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Interrogating the Nexus of Alternative Knowledges, Evidence and Impact in GAD Research and Practice
March 17, 2017
DSA Women and Development Study Group and Centre for Global Development (CGD), University of Leeds
Jasmine Gideon, Katy Jenkins and Lata Narayanaswamy
University of Leeds, 17th March 2017 (please note change of date)
This one-day workshop examines the relationship between efforts to promote gender equality and how development is measured, and whether we are measuring what matters, or what can be measured. The workshop looks critically at the nexus between gender, evidence and impact in development. We explore the opportunities for feminist and participatory methodologies to shape alternative approaches to evidence, and enable alternative knowledges and/or feminisms to be revealed, whilst recognising that these must nevertheless function within and/or respond to the rise of managerial, technocratic ‘solutions’ delivered through mechanisms such as payment-by-results. The workshop will critically explore the contemporary prominence of evidence-based programming, and what counts, and to whom, as ‘credible evidence’ in GAD practice.
Drawing on different epistemologies and the power dynamics inherent to how ‘impact’ is conceptualized and therefore how development results are interpreted and change pathways are established, this workshop will tackle the following questions:
- What counts as ‘impact’ in gender and development discourse and practice? Does impact have to be ‘measurable’?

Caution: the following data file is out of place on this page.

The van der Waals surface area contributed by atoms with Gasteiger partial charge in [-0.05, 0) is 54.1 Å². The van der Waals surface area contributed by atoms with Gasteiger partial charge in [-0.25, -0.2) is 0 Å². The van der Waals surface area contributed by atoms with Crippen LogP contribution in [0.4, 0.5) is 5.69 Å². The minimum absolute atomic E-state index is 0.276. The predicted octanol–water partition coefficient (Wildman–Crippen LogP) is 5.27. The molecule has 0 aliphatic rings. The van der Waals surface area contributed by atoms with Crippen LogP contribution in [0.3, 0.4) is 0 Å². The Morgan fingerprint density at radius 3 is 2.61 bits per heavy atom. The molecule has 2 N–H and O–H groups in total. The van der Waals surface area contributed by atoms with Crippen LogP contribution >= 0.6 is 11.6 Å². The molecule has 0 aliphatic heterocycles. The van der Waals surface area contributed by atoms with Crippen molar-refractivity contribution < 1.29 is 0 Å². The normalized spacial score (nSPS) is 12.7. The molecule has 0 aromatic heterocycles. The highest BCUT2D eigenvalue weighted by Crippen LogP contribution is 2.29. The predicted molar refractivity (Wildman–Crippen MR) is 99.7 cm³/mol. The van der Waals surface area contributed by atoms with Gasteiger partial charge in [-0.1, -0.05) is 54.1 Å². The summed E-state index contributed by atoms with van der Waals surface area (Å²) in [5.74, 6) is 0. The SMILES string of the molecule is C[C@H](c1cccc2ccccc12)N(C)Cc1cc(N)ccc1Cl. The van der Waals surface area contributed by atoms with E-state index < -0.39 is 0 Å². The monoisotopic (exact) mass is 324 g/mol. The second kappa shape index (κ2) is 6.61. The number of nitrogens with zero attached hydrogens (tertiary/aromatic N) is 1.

- How do we respond to the managerialist and technocratic pressures on both non-academic and academic stakeholders to engage in ‘partnerships’ to achieve gender equality ‘targets’ within the SDGs and/or Global Development priorities?
- What are the opportunities and challenges of translating academic ‘evidence’ within research on gender issues into ‘impact on the ground’ in very different contexts both in the global North and the global South? Conversely, how does ‘on the ground’ experience speak to academic learning and teaching objectives in GAD discourse and practice?
- How can participatory approaches and feminist methodologies contribute to re-conceptualising evidence and impact within GAD approaches?
- How can we best capture alternative knowledges about development and ensure that they shape evidence on ‘what works’?
We are delighted to announce that we will have 2 key note speakers with us on the day – Professor Elaine Unterhalter, Professor of Education and International Development at IoE, UCL and Prof. Sally Merry Engle, Professor of Anthropology at NYU.
We are also looking for up to 6 speakers to present additional papers. Presentations will be kept short in order to generate discussion. We particularly welcome papers from junior scholars and PhD students.
Please direct all enquiries and send abstracts to Lata Narayanaswamy: L.Narayanaswamy@leeds.ac.uk before 17th February 2017